At the beginning of last week, Israel continued to conduct airstrikes on the Gaza Strip while Hamas fired rockets at Israel from the Gaza Strip. Some say that such levels of violence were last seen in 2014. During a phone call with President Netanyahu of Israel, President Biden reportedly expressed “support for a cease-fire between Israel and Hamas,” according to the New York Times. Furthermore, Egypt has been continuously working with the United Nations, in the hopes of reaching a cease-fire. Foreign ministers of the European Union have also called for an “immediate cease-fire.” A cease-fire appears to now have finally been reached after 11 days of fighting, coming into effect at 2 am local time on Friday. Both sides claimed victory and there were celebrations both in Gaza and in the West Bank.

Other News

  • In “Nowhere Land” on Mars China has successfully been able to land a rover, even releasing the first photos that were shot of Mars this week
  • Around 8,000 people crossed the border from Morocco to Spain, with Spain reacting by troops, military trucks, and helicopters into Ceuta
  • In Indonesia, a lawsuit pursued by citizens aims to force the government to address the pollution in the metropolitan area of Jakarta
Categories
Weekly Summaries

10th of May – 16th of May

Tensions between Israel and Palestine

The worst violence between Israel and Palestinian groups since 2014 has been seen in the past few days. The conflict escalated over the final Ramadan weekend. Since mid-April there have been daily clashes on Jerusalem’s streets. Over Ramadan, the Israeli government had imposed a daily limit of 10,000 people to gather for prayers at the Al Aqsa mosque. Based on these restrictions, tens of thousands of Muslims were turned back from the mosque. However, that is not all since the possible eviction of six Palestinian families from the Sheik Jarrah district has caused tensions to escalate even further. On May 8th, the holiest day of Ramadan, tens of thousands of Muslims gathered at the Al Aqsa mosque. Israeli police therefore blocked many Muslims from entering the compound, based on the restriction. Two days later, on May 10th, Israeli police also used CS gas and stun grenades inside the mosque. In response, Palestinians condemned this action and rockets were also fired by Hamas, which targeted Israeli communities bordering the Gaza Strip, with some rockets even reaching the suburbs of Jerusalem. Since May 10th hundreds of rockets have been fired from Gaza towards Israel and the Israeli Air Force has carried out airstrikes on Gaza. Dozens of civilians have been killed.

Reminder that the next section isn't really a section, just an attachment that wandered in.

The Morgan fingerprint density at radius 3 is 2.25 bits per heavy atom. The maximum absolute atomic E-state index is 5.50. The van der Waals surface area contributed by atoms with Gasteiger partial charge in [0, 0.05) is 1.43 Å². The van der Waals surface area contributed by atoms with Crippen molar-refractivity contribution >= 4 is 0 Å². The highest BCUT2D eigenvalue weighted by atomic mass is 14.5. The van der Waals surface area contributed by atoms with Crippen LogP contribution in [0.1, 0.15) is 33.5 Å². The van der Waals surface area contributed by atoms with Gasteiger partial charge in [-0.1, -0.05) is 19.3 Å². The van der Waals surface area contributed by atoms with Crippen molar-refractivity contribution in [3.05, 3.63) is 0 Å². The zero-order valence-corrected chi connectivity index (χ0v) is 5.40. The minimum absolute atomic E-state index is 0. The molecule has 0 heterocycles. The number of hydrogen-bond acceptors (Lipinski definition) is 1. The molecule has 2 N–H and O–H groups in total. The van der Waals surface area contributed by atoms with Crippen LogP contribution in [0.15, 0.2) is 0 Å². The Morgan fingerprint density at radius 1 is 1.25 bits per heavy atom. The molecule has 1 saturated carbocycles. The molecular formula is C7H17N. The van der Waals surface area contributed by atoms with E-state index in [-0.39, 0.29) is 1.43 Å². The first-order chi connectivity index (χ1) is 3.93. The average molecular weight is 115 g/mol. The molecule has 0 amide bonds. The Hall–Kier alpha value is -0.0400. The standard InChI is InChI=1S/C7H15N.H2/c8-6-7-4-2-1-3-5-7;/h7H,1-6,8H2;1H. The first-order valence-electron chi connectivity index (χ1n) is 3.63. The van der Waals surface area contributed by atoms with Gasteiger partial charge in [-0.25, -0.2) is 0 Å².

Bombing in Afghanistan

Last weekend, a bombing in the Dasht-e Barchi neighborhood, which targeted female students. The triple bombing caused the deaths of more than 80 people, most of them belonging to the Hazara minority. Recently, Hazaras have grown increasingly angry and frustrated, saying Afghanistan’s government is not taking the necessary steps to protect them from these frequent terror attacks. 

Other News

  • Nine people died in a school shooting in Kazan in central Russia
Categories
Weekly Summaries

3rd of May – 9th of May

Unrest in Israel

Last week, a stampede at a festival for the ultra-Orthodox Jews in Israel left 45 people dead. Meanwhile the Israeli prime minister Benjamin Netanyahu stated that he “would be willing to hand over leadership for one year” to Naftali Bennett, a right-wing rival, according to the New York Times. This statement can be seen as a desperate attempt by Prime Minister Netanyahu to form a government. Mr. Netanyahu may have been in office for the past 12 years, but he is currently facing trial on corruption charges and Israel has seen four elections in just two years. However, Naftali Bennett is uncertain about how sincere the Prime Minister is about his proposal, especially because the coalition would still be two seats short of the required number to form a majority government. Soon after, Mr. Netanyahu failed to meet the deadline set for assembling a new government, which was Tuesday night. Yair Lapid, who is politically in the center, now has 28 days to form a coalition.

Other News